I play a lot of badminton at a high level* and both the school and individual teachers have been very flexible, allowing me to organize my time a little differently from most other students. Everyone has been totally understanding and supportive.

So I feel very well prepared for university: I have learned how to administer a great deal of freedom, how to study independently, how to catch up on my work if I have fallen behind. And because of the great mix of nationalities and cultures at CIS I have learned to think globally and to look at issues from multiple sides. I think that will be a great asset in my career as well.”

*Ditlev plays for the Danish U19 National team

Mariam Hawath

French-Lebanese. Born in France and attended a French school until the age of 8. Moved to Bahrain and went to a British school there for several years. Joined CIS in 9th grade in 2011. Moving to England in September to study law at University College London.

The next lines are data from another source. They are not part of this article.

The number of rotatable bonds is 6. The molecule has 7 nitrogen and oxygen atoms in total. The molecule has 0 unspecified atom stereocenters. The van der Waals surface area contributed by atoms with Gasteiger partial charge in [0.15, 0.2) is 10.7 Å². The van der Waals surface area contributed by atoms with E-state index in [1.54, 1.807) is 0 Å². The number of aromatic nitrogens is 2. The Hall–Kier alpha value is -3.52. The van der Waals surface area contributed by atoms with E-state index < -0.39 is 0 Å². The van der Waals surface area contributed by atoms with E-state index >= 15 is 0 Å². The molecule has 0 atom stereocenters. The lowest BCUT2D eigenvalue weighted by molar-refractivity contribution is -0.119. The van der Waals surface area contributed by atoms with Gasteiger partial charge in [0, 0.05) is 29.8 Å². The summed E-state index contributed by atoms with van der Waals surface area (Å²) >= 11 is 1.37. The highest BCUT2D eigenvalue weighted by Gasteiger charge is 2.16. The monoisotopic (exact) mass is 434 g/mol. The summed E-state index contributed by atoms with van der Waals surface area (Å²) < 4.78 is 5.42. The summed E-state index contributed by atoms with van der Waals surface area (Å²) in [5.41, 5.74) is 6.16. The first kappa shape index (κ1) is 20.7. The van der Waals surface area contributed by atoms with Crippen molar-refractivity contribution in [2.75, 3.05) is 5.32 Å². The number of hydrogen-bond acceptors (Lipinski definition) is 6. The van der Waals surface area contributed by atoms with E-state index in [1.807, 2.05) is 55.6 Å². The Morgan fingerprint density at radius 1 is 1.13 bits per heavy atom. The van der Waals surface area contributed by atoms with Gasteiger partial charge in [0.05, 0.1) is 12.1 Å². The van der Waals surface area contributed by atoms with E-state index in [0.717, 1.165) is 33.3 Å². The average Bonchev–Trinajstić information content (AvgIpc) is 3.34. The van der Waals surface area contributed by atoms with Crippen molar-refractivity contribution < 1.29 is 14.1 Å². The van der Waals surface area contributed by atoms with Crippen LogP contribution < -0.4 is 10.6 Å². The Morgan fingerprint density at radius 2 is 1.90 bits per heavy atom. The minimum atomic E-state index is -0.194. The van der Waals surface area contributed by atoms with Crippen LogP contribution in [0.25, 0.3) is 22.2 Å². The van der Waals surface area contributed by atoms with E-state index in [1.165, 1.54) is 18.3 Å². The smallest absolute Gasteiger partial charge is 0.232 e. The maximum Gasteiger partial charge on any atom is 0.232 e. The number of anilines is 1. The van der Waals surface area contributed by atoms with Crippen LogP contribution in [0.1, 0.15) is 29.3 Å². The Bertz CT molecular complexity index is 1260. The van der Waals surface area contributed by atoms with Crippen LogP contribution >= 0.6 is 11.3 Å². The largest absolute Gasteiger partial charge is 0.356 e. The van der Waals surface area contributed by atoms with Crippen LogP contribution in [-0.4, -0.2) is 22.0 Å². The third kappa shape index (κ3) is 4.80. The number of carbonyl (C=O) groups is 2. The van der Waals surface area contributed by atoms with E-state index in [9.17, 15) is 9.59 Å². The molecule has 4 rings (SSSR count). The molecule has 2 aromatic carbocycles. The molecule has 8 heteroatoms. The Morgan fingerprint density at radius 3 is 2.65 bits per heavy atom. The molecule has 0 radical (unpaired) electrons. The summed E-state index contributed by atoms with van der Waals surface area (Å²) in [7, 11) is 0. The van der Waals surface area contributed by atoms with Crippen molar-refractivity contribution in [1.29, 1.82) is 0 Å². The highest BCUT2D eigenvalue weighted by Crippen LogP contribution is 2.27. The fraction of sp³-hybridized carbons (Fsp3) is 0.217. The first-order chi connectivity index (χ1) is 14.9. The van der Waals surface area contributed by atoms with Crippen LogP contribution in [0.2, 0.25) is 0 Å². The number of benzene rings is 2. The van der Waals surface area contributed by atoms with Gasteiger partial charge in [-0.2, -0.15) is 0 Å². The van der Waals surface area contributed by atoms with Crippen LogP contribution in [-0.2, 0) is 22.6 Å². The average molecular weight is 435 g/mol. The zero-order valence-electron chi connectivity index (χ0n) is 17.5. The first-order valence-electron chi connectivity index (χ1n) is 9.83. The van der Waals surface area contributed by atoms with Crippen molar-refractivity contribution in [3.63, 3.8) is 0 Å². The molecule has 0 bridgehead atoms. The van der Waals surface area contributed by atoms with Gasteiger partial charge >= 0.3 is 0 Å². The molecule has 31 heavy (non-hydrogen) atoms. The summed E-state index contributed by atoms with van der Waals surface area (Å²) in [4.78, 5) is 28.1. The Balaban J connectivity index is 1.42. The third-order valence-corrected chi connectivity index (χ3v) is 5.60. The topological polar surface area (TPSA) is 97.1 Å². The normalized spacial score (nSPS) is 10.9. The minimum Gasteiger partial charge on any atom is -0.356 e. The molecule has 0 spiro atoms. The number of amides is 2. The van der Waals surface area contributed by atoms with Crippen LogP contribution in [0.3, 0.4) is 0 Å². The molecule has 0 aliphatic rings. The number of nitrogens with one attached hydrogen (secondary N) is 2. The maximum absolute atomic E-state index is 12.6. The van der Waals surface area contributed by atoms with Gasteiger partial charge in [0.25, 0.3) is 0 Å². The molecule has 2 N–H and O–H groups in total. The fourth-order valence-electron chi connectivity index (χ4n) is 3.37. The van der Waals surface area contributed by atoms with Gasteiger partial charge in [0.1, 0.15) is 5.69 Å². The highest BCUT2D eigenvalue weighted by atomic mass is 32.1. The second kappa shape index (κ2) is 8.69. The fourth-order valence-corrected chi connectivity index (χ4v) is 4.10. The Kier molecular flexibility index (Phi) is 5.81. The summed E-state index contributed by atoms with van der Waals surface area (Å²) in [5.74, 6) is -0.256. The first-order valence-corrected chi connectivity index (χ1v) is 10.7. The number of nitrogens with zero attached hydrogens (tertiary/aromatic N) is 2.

“At CIS I have met some very caring teachers who take a real interest in you as a student and as a person. They really want you to succeed and they support you in all sorts of ways. I have learned a lot here, in class and also because of the many opportunities that the school offers outside the curriculum and which help you find out what you would like to do after school. I have been involved in artistic activities such as the Yearbook and photography. But at the end of the day it was my involvement with MUN (Model United Nations) and the many interesting and challenging debates about right and wrong that we had in that connection that inspired me to want to study law.

Along with my upbringing and the values that my parents have instilled in me, the education that I have received at CIS has made me increasingly open to others and aware of other people’s needs and perspectives.

CIS is such a multi-cultural community and I have learned a lot from being part of that community. At CIS, it’s not “I’m from here and you’re from there” and so we have different views. It’s really been an eye-opening experience to realize that “We are international!”